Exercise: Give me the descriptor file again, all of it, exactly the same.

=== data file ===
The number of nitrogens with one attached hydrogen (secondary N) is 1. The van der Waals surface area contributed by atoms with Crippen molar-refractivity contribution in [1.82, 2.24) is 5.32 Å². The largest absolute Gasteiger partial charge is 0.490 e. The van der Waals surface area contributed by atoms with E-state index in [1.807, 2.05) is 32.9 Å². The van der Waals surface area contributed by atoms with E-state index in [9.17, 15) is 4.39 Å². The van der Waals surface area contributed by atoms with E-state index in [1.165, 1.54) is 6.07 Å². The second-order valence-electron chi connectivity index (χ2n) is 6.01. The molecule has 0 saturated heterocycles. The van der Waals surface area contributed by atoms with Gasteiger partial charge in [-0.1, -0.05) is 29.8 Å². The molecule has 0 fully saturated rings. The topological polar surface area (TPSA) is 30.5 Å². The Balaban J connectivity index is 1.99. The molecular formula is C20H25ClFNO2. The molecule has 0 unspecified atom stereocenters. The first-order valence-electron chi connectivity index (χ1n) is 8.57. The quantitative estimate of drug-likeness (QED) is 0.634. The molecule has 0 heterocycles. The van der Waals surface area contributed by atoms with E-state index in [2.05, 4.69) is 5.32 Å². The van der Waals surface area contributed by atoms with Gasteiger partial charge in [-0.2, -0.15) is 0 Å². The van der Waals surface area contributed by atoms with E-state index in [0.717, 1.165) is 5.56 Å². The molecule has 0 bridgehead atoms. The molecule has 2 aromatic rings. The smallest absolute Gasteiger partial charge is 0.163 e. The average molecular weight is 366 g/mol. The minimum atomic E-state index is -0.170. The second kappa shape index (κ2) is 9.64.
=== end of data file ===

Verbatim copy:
The number of nitrogens with one attached hydrogen (secondary N) is 1. The van der Waals surface area contributed by atoms with Crippen molar-refractivity contribution in [1.82, 2.24) is 5.32 Å². The largest absolute Gasteiger partial charge is 0.490 e. The van der Waals surface area contributed by atoms with E-state index in [1.807, 2.05) is 32.9 Å². The van der Waals surface area contributed by atoms with E-state index in [9.17, 15) is 4.39 Å². The van der Waals surface area contributed by atoms with E-state index in [1.165, 1.54) is 6.07 Å². The second-order valence-electron chi connectivity index (χ2n) is 6.01. The molecule has 0 saturated heterocycles. The van der Waals surface area contributed by atoms with Gasteiger partial charge in [-0.1, -0.05) is 29.8 Å². The molecule has 0 fully saturated rings. The topological polar surface area (TPSA) is 30.5 Å². The Balaban J connectivity index is 1.99. The molecular formula is C20H25ClFNO2. The molecule has 0 unspecified atom stereocenters. The first-order valence-electron chi connectivity index (χ1n) is 8.57. The quantitative estimate of drug-likeness (QED) is 0.634. The molecule has 0 heterocycles. The van der Waals surface area contributed by atoms with E-state index in [2.05, 4.69) is 5.32 Å². The van der Waals surface area contributed by atoms with Gasteiger partial charge in [-0.2, -0.15) is 0 Å². The van der Waals surface area contributed by atoms with E-state index in [0.717, 1.165) is 5.56 Å². The molecule has 0 bridgehead atoms. The molecule has 2 aromatic rings. The smallest absolute Gasteiger partial charge is 0.163 e. The average molecular weight is 366 g/mol. The minimum atomic E-state index is -0.170. The second kappa shape index (κ2) is 9.64.